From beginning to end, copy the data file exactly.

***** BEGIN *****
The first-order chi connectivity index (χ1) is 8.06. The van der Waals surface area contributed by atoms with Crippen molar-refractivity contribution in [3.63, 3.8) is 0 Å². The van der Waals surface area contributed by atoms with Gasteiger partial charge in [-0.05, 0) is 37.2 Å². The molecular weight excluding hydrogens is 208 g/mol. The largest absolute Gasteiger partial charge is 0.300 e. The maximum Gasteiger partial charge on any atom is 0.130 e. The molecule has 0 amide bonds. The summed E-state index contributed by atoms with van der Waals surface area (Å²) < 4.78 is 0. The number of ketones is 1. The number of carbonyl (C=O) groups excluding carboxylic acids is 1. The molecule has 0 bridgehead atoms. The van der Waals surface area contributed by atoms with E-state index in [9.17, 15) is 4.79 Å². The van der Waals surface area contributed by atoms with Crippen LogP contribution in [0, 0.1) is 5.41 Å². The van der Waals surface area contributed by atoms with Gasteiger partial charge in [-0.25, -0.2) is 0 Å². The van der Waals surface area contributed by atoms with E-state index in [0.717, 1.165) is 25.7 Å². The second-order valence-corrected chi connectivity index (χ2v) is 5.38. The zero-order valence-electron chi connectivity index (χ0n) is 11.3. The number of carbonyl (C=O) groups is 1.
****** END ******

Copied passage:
The first-order chi connectivity index (χ1) is 8.06. The van der Waals surface area contributed by atoms with Crippen molar-refractivity contribution in [3.63, 3.8) is 0 Å². The van der Waals surface area contributed by atoms with Gasteiger partial charge in [-0.05, 0) is 37.2 Å². The molecular weight excluding hydrogens is 208 g/mol. The largest absolute Gasteiger partial charge is 0.300 e. The maximum Gasteiger partial charge on any atom is 0.130 e. The molecule has 0 amide bonds. The summed E-state index contributed by atoms with van der Waals surface area (Å²) < 4.78 is 0. The number of ketones is 1. The number of carbonyl (C=O) groups excluding carboxylic acids is 1. The molecule has 0 bridgehead atoms. The van der Waals surface area contributed by atoms with E-state index in [9.17, 15) is 4.79 Å². The van der Waals surface area contributed by atoms with Crippen LogP contribution in [0, 0.1) is 5.41 Å². The van der Waals surface area contributed by atoms with Gasteiger partial charge in [-0.25, -0.2) is 0 Å². The van der Waals surface area contributed by atoms with E-state index in [0.717, 1.165) is 25.7 Å². The second-order valence-corrected chi connectivity index (χ2v) is 5.38. The zero-order valence-electron chi connectivity index (χ0n) is 11.3. The number of carbonyl (C=O) groups is 1.